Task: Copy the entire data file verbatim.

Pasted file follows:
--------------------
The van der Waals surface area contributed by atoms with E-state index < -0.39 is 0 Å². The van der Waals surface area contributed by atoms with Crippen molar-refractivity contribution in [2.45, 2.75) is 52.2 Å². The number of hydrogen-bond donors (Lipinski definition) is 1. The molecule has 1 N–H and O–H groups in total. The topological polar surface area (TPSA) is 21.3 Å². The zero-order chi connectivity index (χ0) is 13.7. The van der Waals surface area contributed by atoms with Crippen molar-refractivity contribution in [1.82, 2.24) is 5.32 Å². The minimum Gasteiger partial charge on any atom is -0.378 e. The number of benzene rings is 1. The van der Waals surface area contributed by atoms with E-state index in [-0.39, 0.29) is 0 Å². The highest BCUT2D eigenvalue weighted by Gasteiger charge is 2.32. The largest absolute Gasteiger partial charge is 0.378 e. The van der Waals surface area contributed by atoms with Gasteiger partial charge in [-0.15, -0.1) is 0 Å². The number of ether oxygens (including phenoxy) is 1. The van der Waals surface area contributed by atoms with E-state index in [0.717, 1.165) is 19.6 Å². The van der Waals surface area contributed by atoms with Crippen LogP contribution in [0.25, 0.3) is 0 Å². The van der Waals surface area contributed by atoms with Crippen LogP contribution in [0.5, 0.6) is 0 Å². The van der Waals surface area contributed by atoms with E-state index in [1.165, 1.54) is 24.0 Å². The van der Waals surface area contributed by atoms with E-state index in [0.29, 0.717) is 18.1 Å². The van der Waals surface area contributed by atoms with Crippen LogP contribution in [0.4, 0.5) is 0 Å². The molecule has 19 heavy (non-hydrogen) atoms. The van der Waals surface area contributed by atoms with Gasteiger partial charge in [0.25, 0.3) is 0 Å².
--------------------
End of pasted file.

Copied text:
The van der Waals surface area contributed by atoms with E-state index < -0.39 is 0 Å². The van der Waals surface area contributed by atoms with Crippen molar-refractivity contribution in [2.45, 2.75) is 52.2 Å². The number of hydrogen-bond donors (Lipinski definition) is 1. The molecule has 1 N–H and O–H groups in total. The topological polar surface area (TPSA) is 21.3 Å². The zero-order chi connectivity index (χ0) is 13.7. The van der Waals surface area contributed by atoms with Crippen molar-refractivity contribution in [1.82, 2.24) is 5.32 Å². The minimum Gasteiger partial charge on any atom is -0.378 e. The number of benzene rings is 1. The van der Waals surface area contributed by atoms with E-state index in [-0.39, 0.29) is 0 Å². The highest BCUT2D eigenvalue weighted by Gasteiger charge is 2.32. The largest absolute Gasteiger partial charge is 0.378 e. The van der Waals surface area contributed by atoms with Gasteiger partial charge in [-0.15, -0.1) is 0 Å². The number of ether oxygens (including phenoxy) is 1. The van der Waals surface area contributed by atoms with E-state index in [0.717, 1.165) is 19.6 Å². The van der Waals surface area contributed by atoms with Crippen LogP contribution in [0.25, 0.3) is 0 Å². The van der Waals surface area contributed by atoms with Crippen LogP contribution in [0.5, 0.6) is 0 Å². The van der Waals surface area contributed by atoms with E-state index in [1.165, 1.54) is 24.0 Å². The van der Waals surface area contributed by atoms with E-state index in [0.29, 0.717) is 18.1 Å². The van der Waals surface area contributed by atoms with Crippen LogP contribution in [0.4, 0.5) is 0 Å². The molecule has 19 heavy (non-hydrogen) atoms. The van der Waals surface area contributed by atoms with Gasteiger partial charge in [0.25, 0.3) is 0 Å².